Newsroom / News / Media / Info Magazine LGP NEWS 01/2022 / A Gordian knot in the Greek media system

A Gordian knot in the Greek media system

A Gordian knot in the Greek media system

The Austrian advertising affair is now fuelling strong criticism of media funding in Greece, leading to a fierce exchange between the conservative ruling party “Nea Dimokratia” and the opposition left-wing populists of “Syriza”. 

The left-wing opposition leader and former prime minister Alexis Tsipras accuses the conservative government under Prime Minister Kyriakos Mitsotakis of placing advertisements in an opaque manner and launching unfair polls. In response to these attacks Nea Dimokratia highlighted Syriza’s time in government under Tsipras (2015-2019) during which the left-wing populists conducted false polls and tried to influence the media. On the issue of giving taxpayers’ money to media, Tsipras has mainly referred to a campaign called “We Stay Home”, which was designed to convince Greeks of the need for lockdown due to the COVID-19 pandemic. Numerous media outlets, including some whose existence has been called into doubt, reportedly received 22 million euros in total. The government argued that the sole purpose was to “strengthen the health sector and save lives”. The opposition, on the other hand, contends that the payments to the media were made in order to buy favourable coverage. 

The government published a list of media outlets paid to promote COVID-19 health measures in July 2020. This so-called “Petsas List” – named after the former Greek government spokesman – included a whole host of pro-government newspapers, while other major newspapers critical of the government were excluded entirely. “Here in Greece, this is a huge scandal. One almost feels that what Kurz did in Austria is not at all comparable with what is happening in Greece,” is one of the common comments on the affair. The 18-page Greek list contains 1,232 (!) media outlets that have received financial support – including more than 200 web portals that are not listed in the country’s online media register, among them inactive or non-existent websites or obscure blogs with few or no readers. “Far from being based on objectivity or fairness, the criteria for selecting which Greek media outlets received government funding during the COVID-19 pandemic were at best arbitrary and at worst designed to punish media outlets critical of the government for their coverage,” the International Press Institute (IPI) commented in its position statement. In any case, such pro-government media bias raises serious questions about whether the Greek government really supports media pluralism and freedom. 

The Greek media situation is difficult. Greece has a chequered history of ministries and government agencies allocating taxpayers’ money for media advertising as an unsubtle “quid pro quo” to achieve positive coverage. On the Reporters Without Borders press freedom index, Greece ranks just 70th out of 180 countries, to the degree that Greece is mentioned by some in the EU alongside other “black sheep” like Poland and Hungary. The crisis years in particular have been quite divisive for the media: Due to the tense economic situation, free reporting became much more difficult and many journalists were forced to adapt broadly to the respective positions of the media owners. After the conservative party Nea Demokratia’s election victory in 2019, the public broadcaster ERT and the state news agency ANA-MPA were directly subordinated to the prime minister by presidential decree – in Greek state television, interviews such as those conducted by the ORF with government politicians presented by ZIB 2’s Armin Wolf would probably be unimaginable. The fact that one of the country’s most influential industrialists and media moguls was the current prime minister’s best man and friend just reinforces the image of the close personal ties between politics, business and the media in Greece.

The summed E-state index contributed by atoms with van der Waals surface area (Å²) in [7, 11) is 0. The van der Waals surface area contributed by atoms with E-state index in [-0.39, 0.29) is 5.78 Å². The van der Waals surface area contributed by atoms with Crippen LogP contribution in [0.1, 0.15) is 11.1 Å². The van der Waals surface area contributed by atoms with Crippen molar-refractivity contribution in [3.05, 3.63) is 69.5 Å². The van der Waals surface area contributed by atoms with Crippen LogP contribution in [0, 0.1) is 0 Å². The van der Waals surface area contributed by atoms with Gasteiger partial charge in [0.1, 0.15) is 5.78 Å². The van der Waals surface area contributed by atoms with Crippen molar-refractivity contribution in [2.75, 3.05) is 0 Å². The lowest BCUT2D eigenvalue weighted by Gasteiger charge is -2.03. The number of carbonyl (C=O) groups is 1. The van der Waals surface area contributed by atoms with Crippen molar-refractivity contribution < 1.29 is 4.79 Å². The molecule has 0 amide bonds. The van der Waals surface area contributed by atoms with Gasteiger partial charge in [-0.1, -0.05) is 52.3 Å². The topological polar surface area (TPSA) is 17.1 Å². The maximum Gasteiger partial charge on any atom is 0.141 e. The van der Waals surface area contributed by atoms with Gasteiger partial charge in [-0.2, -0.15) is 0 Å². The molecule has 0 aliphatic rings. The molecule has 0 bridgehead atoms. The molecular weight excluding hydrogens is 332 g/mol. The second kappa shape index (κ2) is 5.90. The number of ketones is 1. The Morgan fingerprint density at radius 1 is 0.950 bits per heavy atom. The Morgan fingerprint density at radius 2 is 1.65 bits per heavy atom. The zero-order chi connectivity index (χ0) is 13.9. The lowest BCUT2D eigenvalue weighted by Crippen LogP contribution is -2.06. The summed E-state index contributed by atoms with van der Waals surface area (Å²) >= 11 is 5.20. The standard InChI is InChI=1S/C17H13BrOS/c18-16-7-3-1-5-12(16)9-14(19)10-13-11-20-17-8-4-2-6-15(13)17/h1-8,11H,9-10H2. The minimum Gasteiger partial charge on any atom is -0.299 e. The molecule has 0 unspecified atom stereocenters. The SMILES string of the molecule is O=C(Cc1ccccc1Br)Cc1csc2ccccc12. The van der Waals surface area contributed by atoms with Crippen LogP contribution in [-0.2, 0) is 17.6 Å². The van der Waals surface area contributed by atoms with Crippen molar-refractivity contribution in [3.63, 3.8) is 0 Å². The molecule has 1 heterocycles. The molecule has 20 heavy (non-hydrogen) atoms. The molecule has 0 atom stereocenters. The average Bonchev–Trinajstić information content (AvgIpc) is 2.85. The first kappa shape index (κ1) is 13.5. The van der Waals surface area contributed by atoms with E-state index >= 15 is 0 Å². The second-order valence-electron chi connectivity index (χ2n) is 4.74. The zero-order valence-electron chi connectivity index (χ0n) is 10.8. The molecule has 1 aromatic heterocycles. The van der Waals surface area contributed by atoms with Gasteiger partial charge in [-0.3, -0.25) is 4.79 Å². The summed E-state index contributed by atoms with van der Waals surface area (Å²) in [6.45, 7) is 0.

According to recent Eurobarometer data on pluralism and democracy in the media, Greeks are the most critical of the media in their own country and in the EU as a whole. Less than half of the population believes that the Greek media promote pluralism and democracy – while almost 90% believe that the media is subject to great political or economic pressure. In fact, the Greek media sector is currently economically unviable: total annual revenue from advertising is under 500 million euros, and unsurprisingly given the large proportion of web and print media, operating costs exceed revenues by 35% on average, which in turn results in high deficits, debts and consequent dependencies. Parallel to this, more and more financially sound entrepreneurs are entering the media industry, often hoping to gain “other advantages” from their economic commitment. 

All of the above clearly comes at the expense of the reporting, impartiality and quality of the media in Greece, the vast majority of which is dependent on the state and the party system. The Greek media system is currently facing many interdependent barriers: Too many media outlets, a small market, limited revenue potential, high liabilities, strong dependencies, limited credibility and low-quality reporting. The sad consequence is that citizens now trust neither the information provided by serious high-quality media nor political parties and politicians, as all are under general suspicion of merely serving various interest groups or themselves. This knot can probably only be disentangled by civil society itself and by courageous political leadership. The European Commission also has a role in providing concrete proposals and efficient support – but this will be a long road for Greece. 


Mag. Dimitrios Droutsas, Senior Expert Counsel at LGP

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